The Climate Change Conference ended two days later than expected, adopting a set of decisions that were known only a few hours before their adoption. Some decisions were even not complete at the moment of their consideration. Paragraphs were missing and some delegations didn’t even have copies of these drafts. The package of decisions was released by the South African presidency with the ultimatum of “Take it or leave it”. Only the European Union was allowed to make last minute amendments at the plenary.
Several delegations made harsh criticisms to the documents and expressed their opposition to sections of them. However, no delegation explicitly objected the subsequent adoption of these decisions. At the end, the whole package was adopted by consensus without the objection of any delegation. The core elements of the Durban Package can be summarized as follows:
1) A Zombie called Kyoto Protocol
- A soulless undead: The promises of reducing greenhouse gas emission for the second period of commitments of the Kyoto Protocol represent less than half of what is necessary to keep the temperature increase below 2°C.
- This Zombie (second period of the Kyoto Protocol) will only finally go into effect next year (COP 18).
- It is not known if the second period of the Kyoto Protocol will cover 5 or 8 years.
- United States, Canada, Japan, Russia, Australia and New Zealand will be out of this second period of the Kyoto Protocol.
- This will be known as the lost decade in the fight against climate change.
2) New regime of “Laisser Faire, Laisser Faisser”
- In 2020 a new legal instrument will come into effect that will replace the Kyoto Protocol and will seriously impact the principles of the United Nations Framework Convention on Climate Change.
- The core elements of this new legal instrument can be already seen due to the results of the negotiations: a) voluntary promises rather than binding commitments to reduce emissions, b) more flexibilities (carbon markets) for developed countries to meet their emission reduction promises, and c) an even weaker compliance mechanism than the Kyoto Protocol.
- The new legal instrument will cover all the States, effectively removing the difference between developing and developed countries. The principle of “common but differentiated responsibilities” already established in the Climate Change Convention will disappear.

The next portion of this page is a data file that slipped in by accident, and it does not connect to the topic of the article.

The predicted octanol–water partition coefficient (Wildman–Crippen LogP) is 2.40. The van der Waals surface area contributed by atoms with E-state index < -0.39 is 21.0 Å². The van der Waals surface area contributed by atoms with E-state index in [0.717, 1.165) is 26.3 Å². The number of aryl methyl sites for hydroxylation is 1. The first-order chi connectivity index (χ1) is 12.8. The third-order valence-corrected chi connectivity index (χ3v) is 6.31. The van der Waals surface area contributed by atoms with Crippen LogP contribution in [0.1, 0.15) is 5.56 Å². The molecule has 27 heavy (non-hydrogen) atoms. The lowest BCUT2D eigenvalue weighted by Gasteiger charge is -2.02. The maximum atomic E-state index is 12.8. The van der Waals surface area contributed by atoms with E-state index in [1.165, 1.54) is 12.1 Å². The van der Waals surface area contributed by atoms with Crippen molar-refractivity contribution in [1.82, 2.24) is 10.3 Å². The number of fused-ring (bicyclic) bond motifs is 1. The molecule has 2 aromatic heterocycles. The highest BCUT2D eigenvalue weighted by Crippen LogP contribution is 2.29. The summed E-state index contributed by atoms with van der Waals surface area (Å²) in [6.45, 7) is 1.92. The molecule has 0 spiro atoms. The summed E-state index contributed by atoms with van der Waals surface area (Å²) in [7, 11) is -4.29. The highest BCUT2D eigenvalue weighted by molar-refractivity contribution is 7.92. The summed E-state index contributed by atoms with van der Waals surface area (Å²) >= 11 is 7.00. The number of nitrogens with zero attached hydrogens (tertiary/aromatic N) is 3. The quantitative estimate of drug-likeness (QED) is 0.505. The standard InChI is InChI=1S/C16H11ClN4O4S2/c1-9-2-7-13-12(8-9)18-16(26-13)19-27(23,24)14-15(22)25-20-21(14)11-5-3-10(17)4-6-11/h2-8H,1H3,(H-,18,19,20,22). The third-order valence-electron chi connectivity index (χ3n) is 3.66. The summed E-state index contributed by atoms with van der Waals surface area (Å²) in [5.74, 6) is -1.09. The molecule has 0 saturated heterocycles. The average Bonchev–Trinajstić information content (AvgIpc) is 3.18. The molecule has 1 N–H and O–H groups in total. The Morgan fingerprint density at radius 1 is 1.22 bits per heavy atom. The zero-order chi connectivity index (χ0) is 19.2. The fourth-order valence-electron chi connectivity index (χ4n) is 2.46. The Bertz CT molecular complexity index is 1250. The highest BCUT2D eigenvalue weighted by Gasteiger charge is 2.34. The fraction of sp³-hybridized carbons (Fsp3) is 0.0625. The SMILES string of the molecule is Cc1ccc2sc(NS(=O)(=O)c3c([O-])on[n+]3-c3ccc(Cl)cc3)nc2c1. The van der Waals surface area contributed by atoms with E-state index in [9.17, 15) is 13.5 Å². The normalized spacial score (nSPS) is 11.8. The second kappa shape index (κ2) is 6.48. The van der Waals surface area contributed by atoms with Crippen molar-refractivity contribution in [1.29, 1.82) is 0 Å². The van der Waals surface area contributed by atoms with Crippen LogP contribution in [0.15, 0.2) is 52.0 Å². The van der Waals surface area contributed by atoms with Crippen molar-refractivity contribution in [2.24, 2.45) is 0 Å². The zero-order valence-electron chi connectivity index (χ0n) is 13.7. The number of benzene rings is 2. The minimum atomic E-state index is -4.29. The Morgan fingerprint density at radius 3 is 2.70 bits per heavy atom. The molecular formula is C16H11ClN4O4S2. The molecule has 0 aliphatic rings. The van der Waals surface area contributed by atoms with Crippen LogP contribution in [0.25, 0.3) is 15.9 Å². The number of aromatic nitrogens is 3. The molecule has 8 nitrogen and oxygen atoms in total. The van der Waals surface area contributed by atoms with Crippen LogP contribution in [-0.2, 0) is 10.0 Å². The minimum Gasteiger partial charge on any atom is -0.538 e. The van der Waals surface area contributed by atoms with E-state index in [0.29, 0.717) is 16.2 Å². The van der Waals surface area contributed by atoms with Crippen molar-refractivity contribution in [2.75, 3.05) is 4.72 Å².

- The result will be the deepening of the “Laisser Faire, laisser passer” regime inaugurated in Copenhagen, Cancun and Durban which will lead to an increase in temperature of more than 4°C.
3) A Green Fund with no funds
- The Green Fund now has an institutional structure in which the World Bank is a key player.
- The 100 billion is only a promise and will NOT be provided for by the developed countries.
- The money will come from the carbon markets (which are collapsing), from private investments, from credits (to be paid) and from the developing countries themselves.
4) A lifesaver for the Carbon Markets
- The existing carbon markets will live regardless of the fate of the Kyoto Protocol.
- Also, new carbon market mechanisms will be created to meet the emissions reduction pledges of this decade.
- It is a desperate attempt to avoid the loss of the carbon markets, which are collapsing due to the fall of the carbon credits, from 30 Euros per ton to 3 Euros per ton of CO2.
- Developed countries will reduce less than what they promise because they will buy Emission Reduction Certificates from developing countries.
5) REDD: a perverse incentive to deforest in this decade
- If you don’t cut down trees you won’t be able to issue certificates of reduction of deforestation when the REDD (Reducing Emission from Deforestation and Forest Degradation) mechanism comes into operation.
- CONSEQUENCES: deforest now if you want to be ready for REDD.
- The safeguards for indigenous peoples will be flexible and discretionary for each country.
- The offer of funding for forests is postponed until the next decade due to the fact that demand for Carbon Credits will not increase until then because of the low emission reduction promises.
In the actions and events of the social movements in Durban, two battle cries emerged: “Amandla” and “Jallalla”. The first one is a Xhosa and Zulu word from South Africa which means “power”. The second word is an expression in aymara which means “for life”. “¡Amandla¡ °Jallalla!” means “¡Power for life!”
This is the “power for life” that we must build, that transcends borders, from our communities, neighborhoods, workplaces and place of study in order to stop this ongoing genocide and ecocide.
(*) Pablo Solón, international analyst and social activist. Former Ambassador to the UN and Chief Climate Change Negotiator from the Plurinational State of Bolivia.